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There are many actors involved in the Syrian conflict, both domestic and international, non-state and state ones. When we look at the appalling and dreadful facts on the ground in Syria, it’s easy to play the blame game and point fingers at one or the other. We all have access to news and media covering this ferocious war, so instead of quoting here the exact figures and statistics regarding which group has killed more civilians, the point is that all have – and this is not acceptable. Blaming one group or the other for acting more ‘unjustly’ is not going to bring back all the 400,000, may be even more, dead. It is not going to bring back the millions of displaced people to their homes safely. It is not going to lessen the suffering for the innocent civilians on the ground that have to live every day like it might be the last one. Whether it be the pro-Assad forces including the Syrian army and pro-government militias, supported by Iran and Russia, or the opposition forces including the Free Syrian Army, Jabhat Fatah Al Sham or other rebel groups backed by the United States, Turkey and the Arab Gulf States, everyone is to be blamed and they all are paying a price one way or the other. Hence, there are no “winners” in this conflict. We need to understand this and make our peace with it if we are to find a solution that will end the continued and prolonged bloodshed in Syria.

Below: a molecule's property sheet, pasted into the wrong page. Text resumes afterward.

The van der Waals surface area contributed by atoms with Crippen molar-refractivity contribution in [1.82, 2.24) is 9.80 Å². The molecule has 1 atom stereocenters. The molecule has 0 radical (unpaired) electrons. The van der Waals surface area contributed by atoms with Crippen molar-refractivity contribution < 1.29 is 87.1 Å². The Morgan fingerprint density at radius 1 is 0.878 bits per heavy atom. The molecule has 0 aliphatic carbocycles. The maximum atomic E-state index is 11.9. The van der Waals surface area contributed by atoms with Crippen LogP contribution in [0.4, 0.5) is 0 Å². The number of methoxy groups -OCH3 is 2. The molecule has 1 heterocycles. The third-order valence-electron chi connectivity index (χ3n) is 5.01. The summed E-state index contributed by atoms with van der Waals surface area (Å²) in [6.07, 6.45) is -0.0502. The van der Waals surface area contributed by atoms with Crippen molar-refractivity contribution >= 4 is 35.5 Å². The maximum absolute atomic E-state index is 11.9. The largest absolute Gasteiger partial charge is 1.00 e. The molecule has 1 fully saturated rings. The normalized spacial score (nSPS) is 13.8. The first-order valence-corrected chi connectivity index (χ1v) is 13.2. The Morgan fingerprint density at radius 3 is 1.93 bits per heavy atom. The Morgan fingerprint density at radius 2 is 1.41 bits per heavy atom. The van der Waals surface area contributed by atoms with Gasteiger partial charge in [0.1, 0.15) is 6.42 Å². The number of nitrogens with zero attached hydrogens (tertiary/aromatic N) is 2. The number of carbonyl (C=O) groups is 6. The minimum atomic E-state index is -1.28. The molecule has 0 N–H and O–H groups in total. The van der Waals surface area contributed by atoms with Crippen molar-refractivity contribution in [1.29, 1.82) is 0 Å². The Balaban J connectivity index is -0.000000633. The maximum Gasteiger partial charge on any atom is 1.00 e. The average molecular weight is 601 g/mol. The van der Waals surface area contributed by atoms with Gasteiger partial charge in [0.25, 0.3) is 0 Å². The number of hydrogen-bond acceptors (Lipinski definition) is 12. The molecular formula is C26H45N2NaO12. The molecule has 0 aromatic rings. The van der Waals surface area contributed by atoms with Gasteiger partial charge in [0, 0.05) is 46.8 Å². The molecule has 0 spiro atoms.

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Although he may have won the battle for Aleppo and gained momentum in the war, but Bashar Al Assad is still far from controlling the majority of Syria. He still needs to deal with the opposition groups in the North East, South East, Kurdish YPG in the North, and last but not the least, the self-proclaimed Islamic State. The stagnant economy, ruined infrastructure and aggravated sectarian divisions in Syria mean that even if he ‘wins’ the official war, Assad will have a long way to go before peace can prevail. While Russia certainly had an impact on the Syrian conflict, it did so with consequences. Apart from the huge cost of this venture and Russian fatalities in Syria, the attack on the Russian Metrojet Flight 9268 last year in October and the recent killing of Russian Ambassador to Turkey Andrei Karlov in Istanbul are some of the heavy prices that Moscow had to pay due to its involvement in the Syrian conflict.